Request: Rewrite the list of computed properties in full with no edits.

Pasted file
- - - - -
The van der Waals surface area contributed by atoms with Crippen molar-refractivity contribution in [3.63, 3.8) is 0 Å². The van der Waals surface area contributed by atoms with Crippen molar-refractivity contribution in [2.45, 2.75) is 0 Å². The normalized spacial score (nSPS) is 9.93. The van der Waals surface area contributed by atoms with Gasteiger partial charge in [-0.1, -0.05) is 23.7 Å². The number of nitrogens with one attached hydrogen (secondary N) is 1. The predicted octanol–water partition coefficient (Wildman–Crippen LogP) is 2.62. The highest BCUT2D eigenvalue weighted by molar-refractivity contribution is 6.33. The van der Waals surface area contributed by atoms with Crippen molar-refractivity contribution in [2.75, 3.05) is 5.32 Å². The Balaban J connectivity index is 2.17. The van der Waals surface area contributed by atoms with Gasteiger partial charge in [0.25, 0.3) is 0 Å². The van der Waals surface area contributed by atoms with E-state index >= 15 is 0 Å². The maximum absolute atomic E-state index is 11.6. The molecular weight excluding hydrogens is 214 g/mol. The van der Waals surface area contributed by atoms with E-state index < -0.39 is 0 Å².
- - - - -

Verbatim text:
The van der Waals surface area contributed by atoms with Crippen molar-refractivity contribution in [3.63, 3.8) is 0 Å². The van der Waals surface area contributed by atoms with Crippen molar-refractivity contribution in [2.45, 2.75) is 0 Å². The normalized spacial score (nSPS) is 9.93. The van der Waals surface area contributed by atoms with Gasteiger partial charge in [-0.1, -0.05) is 23.7 Å². The number of nitrogens with one attached hydrogen (secondary N) is 1. The predicted octanol–water partition coefficient (Wildman–Crippen LogP) is 2.62. The highest BCUT2D eigenvalue weighted by molar-refractivity contribution is 6.33. The van der Waals surface area contributed by atoms with Crippen molar-refractivity contribution in [2.75, 3.05) is 5.32 Å². The Balaban J connectivity index is 2.17. The van der Waals surface area contributed by atoms with Gasteiger partial charge in [0.25, 0.3) is 0 Å². The van der Waals surface area contributed by atoms with E-state index >= 15 is 0 Å². The maximum absolute atomic E-state index is 11.6. The molecular weight excluding hydrogens is 214 g/mol. The van der Waals surface area contributed by atoms with E-state index < -0.39 is 0 Å².